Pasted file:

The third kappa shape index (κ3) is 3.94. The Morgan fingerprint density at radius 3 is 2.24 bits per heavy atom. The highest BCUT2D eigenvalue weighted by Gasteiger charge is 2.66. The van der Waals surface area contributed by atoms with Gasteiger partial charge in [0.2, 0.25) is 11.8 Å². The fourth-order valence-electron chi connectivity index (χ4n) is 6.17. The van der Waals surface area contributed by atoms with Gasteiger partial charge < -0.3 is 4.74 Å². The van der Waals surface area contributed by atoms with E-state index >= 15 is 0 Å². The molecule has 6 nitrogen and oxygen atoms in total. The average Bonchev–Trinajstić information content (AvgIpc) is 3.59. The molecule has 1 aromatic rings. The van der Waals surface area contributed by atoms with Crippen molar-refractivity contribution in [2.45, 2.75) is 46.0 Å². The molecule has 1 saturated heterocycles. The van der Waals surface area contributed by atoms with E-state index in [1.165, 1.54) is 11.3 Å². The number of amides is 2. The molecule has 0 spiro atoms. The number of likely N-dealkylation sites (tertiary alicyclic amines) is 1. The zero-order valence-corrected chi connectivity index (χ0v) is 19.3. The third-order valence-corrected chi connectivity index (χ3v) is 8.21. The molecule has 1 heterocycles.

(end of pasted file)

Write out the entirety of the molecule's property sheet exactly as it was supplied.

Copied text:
The third kappa shape index (κ3) is 3.94. The Morgan fingerprint density at radius 3 is 2.24 bits per heavy atom. The highest BCUT2D eigenvalue weighted by Gasteiger charge is 2.66. The van der Waals surface area contributed by atoms with Gasteiger partial charge in [0.2, 0.25) is 11.8 Å². The fourth-order valence-electron chi connectivity index (χ4n) is 6.17. The van der Waals surface area contributed by atoms with Gasteiger partial charge < -0.3 is 4.74 Å². The van der Waals surface area contributed by atoms with E-state index >= 15 is 0 Å². The molecule has 6 nitrogen and oxygen atoms in total. The average Bonchev–Trinajstić information content (AvgIpc) is 3.59. The molecule has 1 aromatic rings. The van der Waals surface area contributed by atoms with Crippen molar-refractivity contribution in [2.45, 2.75) is 46.0 Å². The molecule has 1 saturated heterocycles. The van der Waals surface area contributed by atoms with E-state index in [1.165, 1.54) is 11.3 Å². The number of amides is 2. The molecule has 0 spiro atoms. The number of likely N-dealkylation sites (tertiary alicyclic amines) is 1. The zero-order valence-corrected chi connectivity index (χ0v) is 19.3. The third-order valence-corrected chi connectivity index (χ3v) is 8.21. The molecule has 1 heterocycles.